In 2017, life as Kristine Hartman knew it changed forever.
A longtime resident of Ventura, California, Kristine and her husband, Mike, saw their lives turned upside down in a matter of minutes. That December, massive fires erupted in Ventura county, prompting the emergency evacuation and devastation of property of thousands of residents and their animals.
The fire, named the Thomas Fire, was relentlessly fueled by the notoriously strong Santa Ana wind system. The fire, affecting acreage in both Ventura and Santa Barbara counties, would go on to burn nearly 300,000 acres.
While Kristine, her husband, and their horses, Sam and Tessie, were alive, they were now homeless. Life would go on, but it would forever look different.
Before the fires, both Kristine and her husband were diehard, dedicated endurance competitors. Kristine’s list of accolades could fill a novel with all the stories to tell and memories to share. She’s completed the famous Tevis Cup, an annual 100-mile endurance race in the Pacific Northwest, seven times and has countless first place finishes and “Best Condition” titles to her name.
Competition was a way of life, Kristine says, but ever since the fires, her perspective and her priorities have shifted.
While Kristine still competes and trains hard, she’s learned to take the time to stop and smell the figurative roses. “After the fires, we couldn’t ride because after horses’ lungs are exposed to smoke it can be very dangerous to exert them too soon,” she explained. “We took the horses up north to Auburn, California to get them away from that smoky air and give them a full chance to rest.”
It wouldn’t be until the following April that Kristine would compete again. But something had shifted even within the competition itself.
“We went to a three-day Pioneer Ride and just took it easy and didn’t worry about time,” Kristine recalled. “We still wanted to compete, but it was nice to not be so worried about placing — though somehow we still ended up not far out of the lead!”
In this shifting of priorities, Kristine’s training schedule for her horses has also seen some changes. Now, Kristine is proud to utilize the Hylofit system in her everyday training, as it truly helps her train smarter, maximizing the time she spends in the saddle.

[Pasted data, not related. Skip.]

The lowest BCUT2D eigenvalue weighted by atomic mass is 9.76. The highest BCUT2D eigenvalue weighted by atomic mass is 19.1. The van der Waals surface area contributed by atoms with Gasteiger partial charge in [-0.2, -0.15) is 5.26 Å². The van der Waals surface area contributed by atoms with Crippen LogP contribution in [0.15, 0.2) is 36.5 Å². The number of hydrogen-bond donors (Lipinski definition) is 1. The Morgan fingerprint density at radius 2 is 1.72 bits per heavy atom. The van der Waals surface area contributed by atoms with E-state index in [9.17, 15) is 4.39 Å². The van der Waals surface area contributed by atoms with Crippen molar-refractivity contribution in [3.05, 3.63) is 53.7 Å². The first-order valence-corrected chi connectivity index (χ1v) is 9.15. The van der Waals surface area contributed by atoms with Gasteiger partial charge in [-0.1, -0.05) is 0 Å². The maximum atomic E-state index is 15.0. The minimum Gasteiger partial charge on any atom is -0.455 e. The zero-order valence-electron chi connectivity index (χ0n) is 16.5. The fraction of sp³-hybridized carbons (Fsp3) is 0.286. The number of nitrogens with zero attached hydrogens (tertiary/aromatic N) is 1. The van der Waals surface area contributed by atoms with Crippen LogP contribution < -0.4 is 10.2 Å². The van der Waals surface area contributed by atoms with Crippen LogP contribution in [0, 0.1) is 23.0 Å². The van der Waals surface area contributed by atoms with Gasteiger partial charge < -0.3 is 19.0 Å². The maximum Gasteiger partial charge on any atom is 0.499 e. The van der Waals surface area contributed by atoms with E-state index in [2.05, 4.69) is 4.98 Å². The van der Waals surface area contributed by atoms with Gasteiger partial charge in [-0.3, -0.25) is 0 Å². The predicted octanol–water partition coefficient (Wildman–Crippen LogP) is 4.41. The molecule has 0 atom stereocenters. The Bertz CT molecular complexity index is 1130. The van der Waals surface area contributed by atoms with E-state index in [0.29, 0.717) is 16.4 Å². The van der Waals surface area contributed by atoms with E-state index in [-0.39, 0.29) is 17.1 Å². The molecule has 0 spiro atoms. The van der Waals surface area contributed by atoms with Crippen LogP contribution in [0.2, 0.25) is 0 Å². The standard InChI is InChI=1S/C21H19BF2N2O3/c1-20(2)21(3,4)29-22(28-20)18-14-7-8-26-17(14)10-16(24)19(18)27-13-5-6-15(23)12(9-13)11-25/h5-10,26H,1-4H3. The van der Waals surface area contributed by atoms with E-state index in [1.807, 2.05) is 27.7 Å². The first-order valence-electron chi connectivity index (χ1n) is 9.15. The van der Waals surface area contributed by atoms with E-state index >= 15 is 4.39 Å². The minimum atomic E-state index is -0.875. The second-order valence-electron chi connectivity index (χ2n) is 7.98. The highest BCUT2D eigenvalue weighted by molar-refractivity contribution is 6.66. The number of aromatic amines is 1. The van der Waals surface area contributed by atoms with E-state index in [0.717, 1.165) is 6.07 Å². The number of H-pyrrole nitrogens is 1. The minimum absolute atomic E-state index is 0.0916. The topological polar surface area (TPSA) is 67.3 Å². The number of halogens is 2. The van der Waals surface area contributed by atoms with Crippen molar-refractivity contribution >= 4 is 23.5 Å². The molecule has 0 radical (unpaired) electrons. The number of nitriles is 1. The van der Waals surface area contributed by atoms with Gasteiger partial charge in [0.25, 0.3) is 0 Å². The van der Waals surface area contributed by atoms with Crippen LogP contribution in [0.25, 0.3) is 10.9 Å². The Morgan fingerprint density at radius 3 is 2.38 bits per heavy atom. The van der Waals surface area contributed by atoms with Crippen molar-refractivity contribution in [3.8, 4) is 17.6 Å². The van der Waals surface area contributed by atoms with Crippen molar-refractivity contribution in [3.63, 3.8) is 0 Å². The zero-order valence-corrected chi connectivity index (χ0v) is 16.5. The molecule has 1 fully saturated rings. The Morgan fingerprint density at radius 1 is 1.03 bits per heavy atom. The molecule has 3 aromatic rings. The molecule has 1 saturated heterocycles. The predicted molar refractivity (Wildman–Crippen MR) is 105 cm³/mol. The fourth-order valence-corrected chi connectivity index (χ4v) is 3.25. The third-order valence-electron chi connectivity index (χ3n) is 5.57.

“A lot of people over train,” Kristine commented. “You see so many people asking how to train a horse for an endurance race while working a full-time job. It’s all about optimizing the training — you don’t have to work them hard every single day.”
“Hylofit is great to keep tabs on heart rate,” Kristine explained. “During your rides, one of the biggest parts of training is just getting used to being in the saddle for prolonged periods of time.
By introducing longer rides at variable speeds and keeping track of heart rate information, you can see when you’re achieving your intensity goals and tailor your riding time accordingly.”
Here is where Hylofit comes in handy. A big key to correct training and conditioning for Kristine? Long, slow distance.
Having a lot of hills to incorporate into her training has been instrumental for maximizing her training schedule’s effectiveness.
Having Hylofit, she says, helps her know exactly how hard to push each horse.
“I don’t really want to get their heart rate up over the 180 to 190 beats per minute range, so keeping track with Hylofit in real-time helps me know when this range is reached,” Kristine said.
Pro tip: Did you know you can set ride alerts through the Hylofit app? Turn on an alert to sound when your horse’s heart rate reaches its target. This eliminates the need to pull out your phone mid-ride!
Another great use of Hylofit in Kristine’s training is tracking recovery. In endurance competition, vets will monitor the time it takes for a horse’s heartbeat to get down to a healthy recovery rate of 60 beats per minute.
“Different competitions will set different time ranges for the heart rate to come down, but Hylofit makes it easy for me to see this information in my training,” Kristine said. “That way, I know what to expect at the vet check — and it’s helpful to know my horses’ average recovery times so that I can see any sudden changes in the data that might be alarming.”
Even though life looks a little different for the Hartmans now — they elected to downsize after losing their property to the fire and now live the traveling lifestyle out of an Airstream trailer — the love of the horses and the sport of endurance hasn’t faded.
For Kristine, at the heart of her training is a simple desire to truly know her horse. “There is no substitute for truly knowing your horse and having a sense of partnership,” she said. “Hylofit has helped take the guesswork out.”
Thanks to a new set of priorities and with a little help from Hylofit to ensure she’s getting the most out of every ride without losing an edge, Kristine now celebrates something she never took the time to notice before: the roses.